Kevin Hunt: One Store Charges Her Tax On Gift Card, One Doesn't: Which One Violated State Law?


Gift cards (happy holidays, everyone) is the subject of today's edition of "Is It Just Me?" where no question is too small for The Bottom Line.

Q: Is Connecticut sales tax charged when a retail gift card is purchased?

I purchased a $25 gift card at [a retail store] in West Hartford and was charged sales tax on the full amount of the card, but when I purchased two retail gift cards for $25 each at CVS I was not charged sales tax.

Also, if sales tax is charged, is tax paid again when the recipient makes a purchase with it?

Marianne Bangham, Unionville

A: The store should not have charged tax on the gift-card purchase, says Sarah Kaufman, the state Department of Revenue Services' spokeswoman. The DRS policy statement classifies gift cards as "cash equivalents."

"Your shopper should print the policy statement to show the retailer when she returns to get a refund of the tax she was charged," says Kaufman.

Once a gift card is purchased, however, the rules change. The card holder is responsible for the tax on any items purchased with the card.

A few things to know this gift-card-giving season:

>> Gift cards sold by Connecticut businesses do not expire, nor do gift cards and gift certificates sold online (or by phone) that are delivered to Connecticut.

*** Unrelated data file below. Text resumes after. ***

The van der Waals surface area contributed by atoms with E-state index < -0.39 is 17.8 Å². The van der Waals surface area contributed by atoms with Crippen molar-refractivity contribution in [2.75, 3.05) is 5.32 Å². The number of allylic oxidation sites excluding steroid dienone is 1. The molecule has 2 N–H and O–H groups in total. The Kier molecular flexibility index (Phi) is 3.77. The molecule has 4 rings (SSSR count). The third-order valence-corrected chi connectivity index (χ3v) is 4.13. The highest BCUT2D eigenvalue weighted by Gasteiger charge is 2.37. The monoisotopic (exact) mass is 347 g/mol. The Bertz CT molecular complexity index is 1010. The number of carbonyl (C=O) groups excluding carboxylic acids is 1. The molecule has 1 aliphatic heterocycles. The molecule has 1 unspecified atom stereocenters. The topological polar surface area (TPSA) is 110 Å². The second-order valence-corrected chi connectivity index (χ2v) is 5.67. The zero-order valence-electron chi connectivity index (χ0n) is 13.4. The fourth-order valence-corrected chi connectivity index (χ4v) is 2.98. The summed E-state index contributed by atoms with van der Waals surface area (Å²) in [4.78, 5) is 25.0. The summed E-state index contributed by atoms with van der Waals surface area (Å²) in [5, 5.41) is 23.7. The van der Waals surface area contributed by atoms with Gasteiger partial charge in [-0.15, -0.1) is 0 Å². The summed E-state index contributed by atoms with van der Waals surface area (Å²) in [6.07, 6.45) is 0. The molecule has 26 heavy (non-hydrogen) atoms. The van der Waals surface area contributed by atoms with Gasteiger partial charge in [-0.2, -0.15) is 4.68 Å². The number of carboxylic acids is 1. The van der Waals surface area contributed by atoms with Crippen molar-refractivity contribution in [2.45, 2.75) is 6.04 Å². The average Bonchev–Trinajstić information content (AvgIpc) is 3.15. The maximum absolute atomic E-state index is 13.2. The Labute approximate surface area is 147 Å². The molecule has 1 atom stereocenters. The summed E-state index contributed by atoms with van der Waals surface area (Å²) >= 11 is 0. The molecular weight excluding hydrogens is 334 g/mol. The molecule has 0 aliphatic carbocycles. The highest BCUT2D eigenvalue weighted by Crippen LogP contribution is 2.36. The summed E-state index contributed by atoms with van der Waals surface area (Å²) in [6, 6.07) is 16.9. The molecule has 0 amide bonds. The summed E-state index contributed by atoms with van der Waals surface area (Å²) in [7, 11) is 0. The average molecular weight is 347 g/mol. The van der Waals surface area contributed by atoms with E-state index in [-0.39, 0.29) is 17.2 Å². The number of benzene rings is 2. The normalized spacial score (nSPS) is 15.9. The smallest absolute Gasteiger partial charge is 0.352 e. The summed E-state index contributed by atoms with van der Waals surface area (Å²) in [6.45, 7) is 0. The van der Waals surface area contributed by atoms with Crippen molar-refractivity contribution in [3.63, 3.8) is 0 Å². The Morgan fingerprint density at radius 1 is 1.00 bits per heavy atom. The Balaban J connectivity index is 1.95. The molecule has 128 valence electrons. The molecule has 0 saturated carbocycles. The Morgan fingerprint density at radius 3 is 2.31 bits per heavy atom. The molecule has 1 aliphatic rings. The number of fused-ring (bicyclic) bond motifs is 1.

>> These cards cannot charge an inactivity fee.

>> If the local business that issues a gift card or gift certificate closes, the consumer might not recover any remaining funds on the card or certificate. The state Department of Consumer Protection, in its monthly newsletter released Monday, urges consumers to use a gift card as soon as possible.

>> A gift card issued, or supported, by a federal financial institution such as Visa or American Express follows federal, not state, regulations. These cards can expire after five years. They also may charge an inactivity fee after one year.

Because of Bangham, the store that charged her sales tax can expect to hear from DRS.

"When we learn about retailers improperly charging sales tax," says Kaufman, "We contact them to have them correct their practices."

Talkback

A response to a recent column (read it at bit.ly/HhTvmq) on attempts by Barbara Alex of Windsor to get her terminally ill brother from Seattle to Connecticut without absorbing airline-flight cancellation fees:

"In my eyes, the real issue is how American Airlines can charge anyone, sick or well, $200 to change an existing reservation that, at best, might take any reservation agent 10 minutes to complete.

"My wife and I visit our daughter, and her family, in southern California for a few months each winter beginning in mid-December. I recently booked round-trip tickets for the two of us, for which we paid $925.

"Two days after making the reservation our daughter . . . [asked if] we would be able to change our return flight. I was told, yes, there were available flights at the same price, however there would be a $400 charge. A supervisor was willing to make the change for $200.

"I see no harm if federal legislation dictated that airline companies can charge no more than $25 to change tickets to other days."

Paul Silvergleid, South Glastonbury

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